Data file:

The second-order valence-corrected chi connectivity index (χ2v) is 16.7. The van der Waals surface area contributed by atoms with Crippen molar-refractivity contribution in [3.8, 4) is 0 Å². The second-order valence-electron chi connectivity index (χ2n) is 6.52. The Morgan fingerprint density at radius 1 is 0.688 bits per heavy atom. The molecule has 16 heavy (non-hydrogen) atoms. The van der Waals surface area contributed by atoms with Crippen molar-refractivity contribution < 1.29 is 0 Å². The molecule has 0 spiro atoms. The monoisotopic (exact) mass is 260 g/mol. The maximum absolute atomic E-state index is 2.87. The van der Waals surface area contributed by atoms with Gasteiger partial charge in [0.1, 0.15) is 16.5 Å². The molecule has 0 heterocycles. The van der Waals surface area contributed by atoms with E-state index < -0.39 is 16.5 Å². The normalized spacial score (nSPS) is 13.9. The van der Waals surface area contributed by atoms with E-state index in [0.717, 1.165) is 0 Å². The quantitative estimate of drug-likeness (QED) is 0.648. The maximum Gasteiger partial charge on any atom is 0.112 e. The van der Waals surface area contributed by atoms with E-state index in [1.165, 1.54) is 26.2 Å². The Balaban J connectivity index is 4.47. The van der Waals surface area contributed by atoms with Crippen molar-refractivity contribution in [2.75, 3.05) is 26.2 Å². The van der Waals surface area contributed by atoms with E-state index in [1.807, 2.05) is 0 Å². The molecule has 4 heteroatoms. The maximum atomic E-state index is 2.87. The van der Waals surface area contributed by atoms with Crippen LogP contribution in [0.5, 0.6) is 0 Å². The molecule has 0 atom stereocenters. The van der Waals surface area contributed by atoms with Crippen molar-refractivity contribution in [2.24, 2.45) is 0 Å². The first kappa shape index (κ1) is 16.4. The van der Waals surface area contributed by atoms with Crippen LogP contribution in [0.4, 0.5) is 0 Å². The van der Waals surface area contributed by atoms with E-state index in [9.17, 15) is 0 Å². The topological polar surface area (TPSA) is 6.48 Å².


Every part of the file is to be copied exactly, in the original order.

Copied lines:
The second-order valence-corrected chi connectivity index (χ2v) is 16.7. The van der Waals surface area contributed by atoms with Crippen molar-refractivity contribution in [3.8, 4) is 0 Å². The second-order valence-electron chi connectivity index (χ2n) is 6.52. The Morgan fingerprint density at radius 1 is 0.688 bits per heavy atom. The molecule has 16 heavy (non-hydrogen) atoms. The van der Waals surface area contributed by atoms with Crippen molar-refractivity contribution < 1.29 is 0 Å². The molecule has 0 spiro atoms. The monoisotopic (exact) mass is 260 g/mol. The maximum absolute atomic E-state index is 2.87. The van der Waals surface area contributed by atoms with Gasteiger partial charge in [0.1, 0.15) is 16.5 Å². The molecule has 0 heterocycles. The van der Waals surface area contributed by atoms with E-state index < -0.39 is 16.5 Å². The normalized spacial score (nSPS) is 13.9. The van der Waals surface area contributed by atoms with E-state index in [0.717, 1.165) is 0 Å². The quantitative estimate of drug-likeness (QED) is 0.648. The maximum Gasteiger partial charge on any atom is 0.112 e. The van der Waals surface area contributed by atoms with E-state index in [1.165, 1.54) is 26.2 Å². The Balaban J connectivity index is 4.47. The van der Waals surface area contributed by atoms with Crippen molar-refractivity contribution in [2.75, 3.05) is 26.2 Å². The van der Waals surface area contributed by atoms with E-state index in [1.807, 2.05) is 0 Å². The molecule has 4 heteroatoms. The maximum atomic E-state index is 2.87. The van der Waals surface area contributed by atoms with Crippen LogP contribution in [0.5, 0.6) is 0 Å². The molecule has 0 atom stereocenters. The van der Waals surface area contributed by atoms with Crippen molar-refractivity contribution in [2.24, 2.45) is 0 Å². The first kappa shape index (κ1) is 16.4. The van der Waals surface area contributed by atoms with Crippen LogP contribution in [0.4, 0.5) is 0 Å². The van der Waals surface area contributed by atoms with E-state index in [9.17, 15) is 0 Å². The topological polar surface area (TPSA) is 6.48 Å².